Music could also act as a pleasant distraction that will make patients think of something other than illness.
The study, led by Dr. Feng-Chi Hsieh of the Department of Radiology, at Yuan General Hospital, Kaohsiung, Taiwan, divided 60 cancer patients into two groups.
Music therapy helps patients with cancer
Half of them listened to music at home from an MP3 player provided by the study group and could choose between classical, traditional, contemporary and religious Taiwanese music.
The rest of the patients received an MP3 player as well, but could only opt for ambient sounds, which had previously been shown to have no effect.
The women evaluated the severity of 25 different symptoms on a five-point scale before their surgery and again after 6, 12 and 24 weeks.
The mean score of the group that tested music therapy decreased by five points after six weeks, by seven points after 12 weeks and by almost 9 points after 24 weeks.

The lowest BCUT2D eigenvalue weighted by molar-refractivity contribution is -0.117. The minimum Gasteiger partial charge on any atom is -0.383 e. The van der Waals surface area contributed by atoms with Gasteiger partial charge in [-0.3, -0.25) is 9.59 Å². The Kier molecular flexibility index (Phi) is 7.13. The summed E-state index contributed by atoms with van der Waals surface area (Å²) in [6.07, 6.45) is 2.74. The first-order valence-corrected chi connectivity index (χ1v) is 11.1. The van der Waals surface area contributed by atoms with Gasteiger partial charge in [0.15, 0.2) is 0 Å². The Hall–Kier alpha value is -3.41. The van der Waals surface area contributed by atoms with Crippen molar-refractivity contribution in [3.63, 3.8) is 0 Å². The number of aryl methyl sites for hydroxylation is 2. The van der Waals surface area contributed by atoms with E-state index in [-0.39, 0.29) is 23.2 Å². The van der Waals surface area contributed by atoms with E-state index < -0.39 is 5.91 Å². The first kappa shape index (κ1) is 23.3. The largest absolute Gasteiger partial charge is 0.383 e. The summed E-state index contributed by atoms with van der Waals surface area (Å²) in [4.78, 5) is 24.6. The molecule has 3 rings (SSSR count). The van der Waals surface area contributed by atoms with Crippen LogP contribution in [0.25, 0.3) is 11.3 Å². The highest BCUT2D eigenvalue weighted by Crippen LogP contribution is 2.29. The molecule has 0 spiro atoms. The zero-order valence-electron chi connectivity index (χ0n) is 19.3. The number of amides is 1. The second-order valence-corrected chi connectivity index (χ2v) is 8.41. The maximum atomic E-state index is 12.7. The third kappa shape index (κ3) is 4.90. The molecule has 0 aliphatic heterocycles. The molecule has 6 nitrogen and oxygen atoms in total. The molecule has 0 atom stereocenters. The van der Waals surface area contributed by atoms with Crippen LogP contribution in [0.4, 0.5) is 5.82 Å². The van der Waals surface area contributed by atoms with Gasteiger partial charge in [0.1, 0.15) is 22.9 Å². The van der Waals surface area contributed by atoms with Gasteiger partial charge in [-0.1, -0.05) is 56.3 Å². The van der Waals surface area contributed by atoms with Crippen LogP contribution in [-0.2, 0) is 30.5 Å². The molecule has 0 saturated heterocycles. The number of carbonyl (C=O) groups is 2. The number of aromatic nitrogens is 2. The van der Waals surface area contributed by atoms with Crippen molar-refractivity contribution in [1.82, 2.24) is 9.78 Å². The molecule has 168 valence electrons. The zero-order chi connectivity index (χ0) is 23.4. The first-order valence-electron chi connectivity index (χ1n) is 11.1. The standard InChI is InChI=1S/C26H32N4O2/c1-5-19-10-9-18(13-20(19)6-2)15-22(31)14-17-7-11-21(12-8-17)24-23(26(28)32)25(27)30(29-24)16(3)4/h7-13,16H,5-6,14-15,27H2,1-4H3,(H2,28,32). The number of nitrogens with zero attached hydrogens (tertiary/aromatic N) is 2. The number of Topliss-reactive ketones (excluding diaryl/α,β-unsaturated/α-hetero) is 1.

The pain and fatigue scores dropped after 6 weeks, but stopped there.
In contrast, the scores of the second group increased and remained higher since the start of the test.
The noticeable decrease in symptoms in the music therapy group may be due to the fact that music produces positive emotions.
Patients said music helped their physical and psychological well-being by moving them away from negative thoughts related to cancer.
The authors of the study characteristically stated: “In short, listening to music can even temporarily relieve patients of the pain they feel and bring them joy.”
“With health care services becoming more expensive on a daily basis, home music therapy can also be used at no cost and give patients a positive boost,” the researchers conclude.
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